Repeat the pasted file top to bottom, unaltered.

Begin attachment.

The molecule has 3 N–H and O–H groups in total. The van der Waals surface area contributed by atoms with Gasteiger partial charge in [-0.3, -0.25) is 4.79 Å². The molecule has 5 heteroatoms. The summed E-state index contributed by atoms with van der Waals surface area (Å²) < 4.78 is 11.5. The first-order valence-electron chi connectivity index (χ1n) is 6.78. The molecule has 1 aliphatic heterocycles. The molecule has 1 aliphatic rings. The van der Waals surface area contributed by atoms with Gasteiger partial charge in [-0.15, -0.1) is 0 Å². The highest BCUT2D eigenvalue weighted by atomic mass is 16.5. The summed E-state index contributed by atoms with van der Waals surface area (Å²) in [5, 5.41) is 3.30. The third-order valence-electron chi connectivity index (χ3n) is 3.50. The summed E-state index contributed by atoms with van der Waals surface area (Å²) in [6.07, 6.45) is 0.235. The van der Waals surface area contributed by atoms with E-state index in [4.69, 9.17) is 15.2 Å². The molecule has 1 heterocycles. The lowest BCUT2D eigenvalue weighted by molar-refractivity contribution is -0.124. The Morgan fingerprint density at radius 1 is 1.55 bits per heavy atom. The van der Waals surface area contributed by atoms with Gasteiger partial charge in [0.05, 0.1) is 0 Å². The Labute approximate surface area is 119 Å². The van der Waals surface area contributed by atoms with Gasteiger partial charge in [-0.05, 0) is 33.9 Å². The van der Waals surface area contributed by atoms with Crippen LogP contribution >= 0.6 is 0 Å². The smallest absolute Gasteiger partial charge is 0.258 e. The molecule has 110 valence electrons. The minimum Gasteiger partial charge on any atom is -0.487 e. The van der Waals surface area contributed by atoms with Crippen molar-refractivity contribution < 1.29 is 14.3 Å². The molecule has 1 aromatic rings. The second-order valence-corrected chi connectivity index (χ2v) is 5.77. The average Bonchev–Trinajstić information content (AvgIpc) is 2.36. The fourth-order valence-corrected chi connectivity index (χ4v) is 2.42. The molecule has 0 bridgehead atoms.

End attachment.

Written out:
The molecule has 3 N–H and O–H groups in total. The van der Waals surface area contributed by atoms with Gasteiger partial charge in [-0.3, -0.25) is 4.79 Å². The molecule has 5 heteroatoms. The summed E-state index contributed by atoms with van der Waals surface area (Å²) < 4.78 is 11.5. The first-order valence-electron chi connectivity index (χ1n) is 6.78. The molecule has 1 aliphatic heterocycles. The molecule has 1 aliphatic rings. The van der Waals surface area contributed by atoms with Gasteiger partial charge in [-0.15, -0.1) is 0 Å². The highest BCUT2D eigenvalue weighted by atomic mass is 16.5. The summed E-state index contributed by atoms with van der Waals surface area (Å²) in [5, 5.41) is 3.30. The third-order valence-electron chi connectivity index (χ3n) is 3.50. The summed E-state index contributed by atoms with van der Waals surface area (Å²) in [6.07, 6.45) is 0.235. The van der Waals surface area contributed by atoms with E-state index in [4.69, 9.17) is 15.2 Å². The molecule has 1 heterocycles. The lowest BCUT2D eigenvalue weighted by molar-refractivity contribution is -0.124. The Morgan fingerprint density at radius 1 is 1.55 bits per heavy atom. The van der Waals surface area contributed by atoms with Gasteiger partial charge in [0.05, 0.1) is 0 Å². The Labute approximate surface area is 119 Å². The van der Waals surface area contributed by atoms with Gasteiger partial charge in [-0.05, 0) is 33.9 Å². The van der Waals surface area contributed by atoms with Crippen LogP contribution >= 0.6 is 0 Å². The smallest absolute Gasteiger partial charge is 0.258 e. The molecule has 110 valence electrons. The minimum Gasteiger partial charge on any atom is -0.487 e. The van der Waals surface area contributed by atoms with Crippen molar-refractivity contribution < 1.29 is 14.3 Å². The molecule has 1 aromatic rings. The second-order valence-corrected chi connectivity index (χ2v) is 5.77. The average Bonchev–Trinajstić information content (AvgIpc) is 2.36. The fourth-order valence-corrected chi connectivity index (χ4v) is 2.42. The molecule has 0 bridgehead atoms.